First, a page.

Rebecca Sharp from Almost Ginger shares the best restaurants in Malta and the traditional food and drink you have to try while you’re there!
Malta’s cuisine has to be tasted locally to be appreciated as the traditional Maltese dishes have travelled as far as their Italian neighbours to the north.
Despite the warm climate and array of white sand beaches, the Maltese cuisine is where the Mediterranean meets comfort food: think stews and soups paired with pasta and fresh seafood. With so many amazing new dishes to try, here’s everything you need to know about what to eat in Malta and some of the best restaurants in Malta to try these traditional dishes.
What to eat in Malta
Hobz tal-Malti (Maltese Bread)
I challenge you to spend any amount of time in Malta and not eat Maltese bread! It is essentially a sourdough bread with a hard outer shell and a soft, doughy middle. Try a Hobz biz-zejt (open sandwich) served with tomatoes, olive oil and a variety of fillings such as tuna, olives and capers for an authentic Maltese summer lunch.
Alternatively, Ftira (flatbread) is also local to Malta and is used to make Ftira Ghawdxija (similar to pizza) which is a perfect alternative dinner for vegetarians. Malta is very much a country of meat lovers!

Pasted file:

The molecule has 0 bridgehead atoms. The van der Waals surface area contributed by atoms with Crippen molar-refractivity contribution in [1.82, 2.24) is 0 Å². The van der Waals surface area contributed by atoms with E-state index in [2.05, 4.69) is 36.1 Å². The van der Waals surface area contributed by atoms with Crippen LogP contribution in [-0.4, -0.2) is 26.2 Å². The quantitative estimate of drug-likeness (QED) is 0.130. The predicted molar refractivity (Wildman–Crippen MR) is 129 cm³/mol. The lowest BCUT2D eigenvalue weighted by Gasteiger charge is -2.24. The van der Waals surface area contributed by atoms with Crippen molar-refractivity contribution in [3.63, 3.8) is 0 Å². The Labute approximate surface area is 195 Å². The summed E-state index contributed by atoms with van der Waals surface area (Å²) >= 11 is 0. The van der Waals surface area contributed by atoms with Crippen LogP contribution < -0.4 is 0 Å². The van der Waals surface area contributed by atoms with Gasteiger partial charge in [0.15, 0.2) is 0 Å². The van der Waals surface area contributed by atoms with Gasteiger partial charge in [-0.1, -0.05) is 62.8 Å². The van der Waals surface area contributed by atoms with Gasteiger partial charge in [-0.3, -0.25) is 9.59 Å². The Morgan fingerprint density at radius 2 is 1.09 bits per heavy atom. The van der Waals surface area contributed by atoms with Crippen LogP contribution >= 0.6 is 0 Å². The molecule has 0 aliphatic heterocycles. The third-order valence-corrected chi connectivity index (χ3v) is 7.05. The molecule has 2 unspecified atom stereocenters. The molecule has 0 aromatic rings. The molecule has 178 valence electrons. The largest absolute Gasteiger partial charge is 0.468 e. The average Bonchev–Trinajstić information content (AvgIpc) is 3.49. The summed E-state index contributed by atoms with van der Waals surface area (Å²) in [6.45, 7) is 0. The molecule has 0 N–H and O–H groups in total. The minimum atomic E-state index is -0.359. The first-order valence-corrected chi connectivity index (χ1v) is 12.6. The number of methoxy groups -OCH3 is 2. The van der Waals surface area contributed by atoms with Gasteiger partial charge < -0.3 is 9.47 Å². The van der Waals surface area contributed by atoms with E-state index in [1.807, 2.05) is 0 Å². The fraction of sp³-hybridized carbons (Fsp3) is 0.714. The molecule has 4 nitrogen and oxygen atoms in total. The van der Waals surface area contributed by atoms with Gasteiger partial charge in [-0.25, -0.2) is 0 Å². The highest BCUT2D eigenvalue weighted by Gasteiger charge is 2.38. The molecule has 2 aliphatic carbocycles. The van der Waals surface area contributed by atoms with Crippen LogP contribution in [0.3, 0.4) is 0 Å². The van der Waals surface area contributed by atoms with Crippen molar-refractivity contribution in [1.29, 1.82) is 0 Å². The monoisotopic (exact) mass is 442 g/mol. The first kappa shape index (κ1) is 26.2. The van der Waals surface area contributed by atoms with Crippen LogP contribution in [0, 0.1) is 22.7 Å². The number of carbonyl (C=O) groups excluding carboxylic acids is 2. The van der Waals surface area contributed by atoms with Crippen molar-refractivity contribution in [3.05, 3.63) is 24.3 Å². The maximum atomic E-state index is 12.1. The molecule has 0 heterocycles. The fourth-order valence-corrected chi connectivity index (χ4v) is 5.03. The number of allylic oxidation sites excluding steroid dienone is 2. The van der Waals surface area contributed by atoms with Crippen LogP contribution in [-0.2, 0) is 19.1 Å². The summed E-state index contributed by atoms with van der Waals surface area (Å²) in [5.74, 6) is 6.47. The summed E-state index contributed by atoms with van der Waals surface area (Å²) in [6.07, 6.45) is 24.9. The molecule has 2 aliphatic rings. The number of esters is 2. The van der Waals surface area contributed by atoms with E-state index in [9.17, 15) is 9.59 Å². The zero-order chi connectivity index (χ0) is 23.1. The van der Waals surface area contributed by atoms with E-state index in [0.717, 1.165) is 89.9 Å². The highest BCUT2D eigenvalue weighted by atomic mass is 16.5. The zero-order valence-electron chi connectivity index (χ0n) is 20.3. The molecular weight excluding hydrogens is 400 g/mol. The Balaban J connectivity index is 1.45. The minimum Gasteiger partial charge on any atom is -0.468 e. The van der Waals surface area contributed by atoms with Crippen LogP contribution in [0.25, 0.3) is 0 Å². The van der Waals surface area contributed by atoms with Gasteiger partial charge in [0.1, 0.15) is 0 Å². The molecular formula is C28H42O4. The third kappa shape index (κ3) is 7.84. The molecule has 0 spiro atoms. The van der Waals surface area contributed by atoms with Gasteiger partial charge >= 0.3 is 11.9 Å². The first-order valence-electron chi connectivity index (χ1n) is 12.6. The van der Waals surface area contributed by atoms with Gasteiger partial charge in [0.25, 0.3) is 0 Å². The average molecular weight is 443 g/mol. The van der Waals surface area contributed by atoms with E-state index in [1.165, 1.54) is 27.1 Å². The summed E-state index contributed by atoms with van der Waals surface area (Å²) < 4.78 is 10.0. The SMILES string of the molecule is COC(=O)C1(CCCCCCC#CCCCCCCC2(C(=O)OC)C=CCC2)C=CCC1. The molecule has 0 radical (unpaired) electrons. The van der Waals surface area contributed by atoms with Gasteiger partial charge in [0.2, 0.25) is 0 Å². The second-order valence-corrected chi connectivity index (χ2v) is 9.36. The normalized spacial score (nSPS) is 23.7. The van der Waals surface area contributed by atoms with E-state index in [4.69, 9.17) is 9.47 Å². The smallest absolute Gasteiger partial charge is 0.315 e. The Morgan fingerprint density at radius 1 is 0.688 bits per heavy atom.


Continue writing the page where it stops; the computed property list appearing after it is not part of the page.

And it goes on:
Where: in St Paul’s Bay for Maltese bread and in Rabat for Ftira
Stuffat tal-Fenek (Rabbit Stew)
Speaking of meat, to say you’ve tasted Maltese cuisine means you need to have tried Rabbit Stew. It’s Malta’s national dish and is usually slow-cooked for two hours in garlic and wine and is served with gravy, carrots and potatoes. Just like an English Sunday roast dinner, except pasta in rabbit sauce is usually served as a starter. The first course is a perfect example of how neighbouring countries like Italy have influenced what to eat in Malta, but the dish is still uniquely Maltese.
Where: in Mgarr
Aljotta (Fish Stew)
Malta is surrounded by miles and miles of sea in every direction, so fish is always on the menu year-round. Maltese delicacies include Lampuka (also known as Dorado fish or Mahi-mahi) which is available fresh from August – December. Swordfish and sea bass are also popular options.
Swordfish is often served grilled like a steak fried with lemon and olive oil (a dish called Pixxispad) but the more comforting a meal, the better in Malta. A variety of fish can be used to make Aljotta, which is a popular fish stew thickened with rice, tomatoes and garlic.
Where: in Marsaxlokk
Mezze Platter (Mediterranean Platter)
A traditional Mediterranean platter must be one of the best meals invented. Tasting different creamy cheeses, olives and thick bread is my idea of heaven. If you’re looking for what to eat in Malta without having to dive into a huge Rabbit Stew, try a Mezze platter with a Maltese twist.
You can expect Maltese bread, locally grown olives, capers and tomatoes, just like you would in Spain or Italy. However, ?bejniet (sheep cheese) is widely eaten in Malta as well as an accompaniment called Bigilla (broad bean pâté) so expect these additions on your Mezze platter. If you’re wondering what the whipped olive-green spread is next to your olive oil, it’s Bigilla and makes the perfect dip for Maltese bread.